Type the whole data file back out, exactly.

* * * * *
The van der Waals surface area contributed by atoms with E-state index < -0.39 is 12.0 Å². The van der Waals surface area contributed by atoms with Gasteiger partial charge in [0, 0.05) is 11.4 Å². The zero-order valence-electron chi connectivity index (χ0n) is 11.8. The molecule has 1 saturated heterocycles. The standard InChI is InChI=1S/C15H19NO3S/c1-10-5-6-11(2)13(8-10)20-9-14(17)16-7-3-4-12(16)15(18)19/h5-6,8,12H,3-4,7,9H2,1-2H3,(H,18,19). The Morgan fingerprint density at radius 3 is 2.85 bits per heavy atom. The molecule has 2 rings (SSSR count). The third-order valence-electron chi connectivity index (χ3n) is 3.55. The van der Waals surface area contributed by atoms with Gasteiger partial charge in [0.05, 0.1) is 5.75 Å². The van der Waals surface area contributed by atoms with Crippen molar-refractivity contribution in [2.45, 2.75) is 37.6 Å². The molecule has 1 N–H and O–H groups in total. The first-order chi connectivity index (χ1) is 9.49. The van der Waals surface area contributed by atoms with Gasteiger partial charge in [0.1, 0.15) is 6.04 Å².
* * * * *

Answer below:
The van der Waals surface area contributed by atoms with E-state index < -0.39 is 12.0 Å². The van der Waals surface area contributed by atoms with Gasteiger partial charge in [0, 0.05) is 11.4 Å². The zero-order valence-electron chi connectivity index (χ0n) is 11.8. The molecule has 1 saturated heterocycles. The standard InChI is InChI=1S/C15H19NO3S/c1-10-5-6-11(2)13(8-10)20-9-14(17)16-7-3-4-12(16)15(18)19/h5-6,8,12H,3-4,7,9H2,1-2H3,(H,18,19). The Morgan fingerprint density at radius 3 is 2.85 bits per heavy atom. The molecule has 2 rings (SSSR count). The third-order valence-electron chi connectivity index (χ3n) is 3.55. The van der Waals surface area contributed by atoms with Gasteiger partial charge in [0.05, 0.1) is 5.75 Å². The van der Waals surface area contributed by atoms with Crippen molar-refractivity contribution in [2.45, 2.75) is 37.6 Å². The molecule has 1 N–H and O–H groups in total. The first-order chi connectivity index (χ1) is 9.49. The van der Waals surface area contributed by atoms with Gasteiger partial charge in [0.1, 0.15) is 6.04 Å².